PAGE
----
NFL reporter believes it'd be a disaster for Patriots to draft a quarterback

Ohio State v Purdue
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When discussing the best players for the Patriots to take with the third overall pick in the upcoming NFL draft, most have concluded it's quarterback or bust. Because it's clear Mac Jones and Bailey Zappe aren't the future of the franchise, New England is in prime position to select the right guy for the job at the coveted spot in the first round.

Draft experts and analysts have also jumped on this idea, as nearly every hypothetical draft has the Patriots taking Jayden Daniels or Drake Maye on night one. But what if they chose to go a different route with their pick instead?

That's a scenario that Chad Graff of The Athletic believes would be best for them this season, mainly due to their lack of sufficient weapons offensively.

The reporter suggests they take Marvin Harrison Jr. instead, the top-ranked wide receiver of the class and perhaps of the last several years, and maybe explore a bridge quarterback in the meantime.

"Unless New England devotes almost the entirety of its cap space to offensive players in free agency, that unit is still likely to have holes. The Patriots’ wide receivers might be the worst in the NFL. Their two offensive tackles are pending free agents. They don’t have a tight end under contract in 2024. Those are the most important positions for a quarterback.

So there’s a legitimate argument for taking Harrison at No. 3 instead of a quarterback and taking a year to build out the rest of the roster before dropping a quarterback into place."

Maybe taking a quarterback isn't the way to go for the Patriots this year

It's an entirely fair argument, especially considering Harrison is being touted as a generational talent at the position, making it even crazier to suggest the Patriots pass on him if he falls to them with the third pick. But Graff also understands why not taking a quarterback would be risky since landing that high in the draft is not an ideal scenario, nor is it where most teams want to be.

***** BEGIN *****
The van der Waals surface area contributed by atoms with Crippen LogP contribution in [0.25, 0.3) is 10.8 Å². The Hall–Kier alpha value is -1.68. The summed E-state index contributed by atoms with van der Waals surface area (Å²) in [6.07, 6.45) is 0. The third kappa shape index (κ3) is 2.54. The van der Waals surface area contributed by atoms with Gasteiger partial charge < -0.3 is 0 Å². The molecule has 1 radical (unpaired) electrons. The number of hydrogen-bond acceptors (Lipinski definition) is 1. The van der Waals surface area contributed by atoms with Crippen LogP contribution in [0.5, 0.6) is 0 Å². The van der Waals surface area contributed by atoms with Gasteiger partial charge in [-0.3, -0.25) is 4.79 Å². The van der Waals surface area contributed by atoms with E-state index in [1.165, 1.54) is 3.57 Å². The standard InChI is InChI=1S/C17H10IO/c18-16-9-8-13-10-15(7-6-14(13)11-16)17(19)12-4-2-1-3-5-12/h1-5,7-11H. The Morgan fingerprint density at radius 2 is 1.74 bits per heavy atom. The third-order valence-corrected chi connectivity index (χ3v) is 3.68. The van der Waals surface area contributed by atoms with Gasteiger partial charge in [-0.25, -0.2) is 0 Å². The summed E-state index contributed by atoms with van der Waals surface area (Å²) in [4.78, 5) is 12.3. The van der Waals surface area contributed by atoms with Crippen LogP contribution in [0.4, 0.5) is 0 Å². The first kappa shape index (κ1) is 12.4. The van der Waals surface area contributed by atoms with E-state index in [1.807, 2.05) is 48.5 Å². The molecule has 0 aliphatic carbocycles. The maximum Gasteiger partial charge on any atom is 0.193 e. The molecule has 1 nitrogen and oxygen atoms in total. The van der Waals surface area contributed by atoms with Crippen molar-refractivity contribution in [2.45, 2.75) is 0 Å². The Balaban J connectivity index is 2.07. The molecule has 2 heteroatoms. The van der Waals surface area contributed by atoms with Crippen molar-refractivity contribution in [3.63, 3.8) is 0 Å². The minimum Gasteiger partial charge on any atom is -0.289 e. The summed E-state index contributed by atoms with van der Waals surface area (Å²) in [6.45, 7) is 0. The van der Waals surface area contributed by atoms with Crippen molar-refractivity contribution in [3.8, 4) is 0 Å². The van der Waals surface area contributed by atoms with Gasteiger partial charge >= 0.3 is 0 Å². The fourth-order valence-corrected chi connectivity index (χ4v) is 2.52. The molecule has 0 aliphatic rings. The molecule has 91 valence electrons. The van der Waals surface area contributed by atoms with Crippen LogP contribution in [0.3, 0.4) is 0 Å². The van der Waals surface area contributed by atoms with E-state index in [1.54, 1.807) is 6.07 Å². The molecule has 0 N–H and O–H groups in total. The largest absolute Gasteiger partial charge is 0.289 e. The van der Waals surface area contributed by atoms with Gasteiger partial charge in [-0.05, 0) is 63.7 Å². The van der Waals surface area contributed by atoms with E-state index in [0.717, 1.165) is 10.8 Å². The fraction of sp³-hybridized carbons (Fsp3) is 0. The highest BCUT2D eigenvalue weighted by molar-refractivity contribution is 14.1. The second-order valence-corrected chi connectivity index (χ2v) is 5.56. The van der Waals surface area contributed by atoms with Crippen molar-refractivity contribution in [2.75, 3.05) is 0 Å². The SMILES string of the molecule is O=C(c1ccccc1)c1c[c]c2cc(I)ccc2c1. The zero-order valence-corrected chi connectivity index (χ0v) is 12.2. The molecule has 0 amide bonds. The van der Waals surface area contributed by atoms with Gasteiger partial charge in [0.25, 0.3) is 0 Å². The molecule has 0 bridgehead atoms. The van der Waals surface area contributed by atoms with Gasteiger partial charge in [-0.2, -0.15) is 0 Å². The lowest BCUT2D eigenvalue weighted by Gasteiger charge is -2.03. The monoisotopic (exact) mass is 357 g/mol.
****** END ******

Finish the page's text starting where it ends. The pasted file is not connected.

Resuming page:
"The counterpoint is you never know when you’ll have the No. 3 pick again. And if you don’t roll the dice and take a shot at a quarterback when you have it, you might not get that chance again without leveraging a boatload of future picks."

But even with that in mind, he goes on to make an argument that may be so convincing that it could even change the opinions of those who honestly believe the draft will be an utter failure if they don't take a quarterback.

Graff mentions the horrific rookie season of Bryce Young, who the Panthers chose to draft after trading away D.J. Moore to acquire the first overall pick. They also traded Christian McCaffrey less than six months before that, completely gutting the offense and giving Young a dismal roster to walk into.

"On the other hand, the guy taken just before Stroud might make the case for waiting. The Carolina Panthers might’ve been the only team in the NFL with less offensive talent than the Patriots this season. They put top pick Bryce Young into that offense, and it was a disaster from beginning to end."

Many are not considering this part of the draft process when deciding whether the Patriots must take a quarterback. Yes, they have a lot of cap space, an estimated $70 million, but how much are they willing to spend?

And who will they spend it on?

And will those players be enough to elevate an offense and help a rookie quarterback enough to ensure they don't have a rookie season like Young did?

Most of the answers to that are unknown now that Jerod Mayo is the head coach, and the general manager position remains in the air. Maybe they will throw money at guys like Tee Higgins or Michael Pittman Jr. But until we know, taking Harrison may be the best way to get the Patriots back to where they want to be.

It will be a crucial decision for Mayo to make, as Graff also emphasizes.

"For now, it’s just one theory to kick off a long stretch of pre-draft coverage, but it leads to the most important decision of Mayo’s first year. Do you draft a quarterback no matter what to take a shot at the game’s most important position? Or do you build up the rest of the roster to give the next quarterback a better chance at success?"

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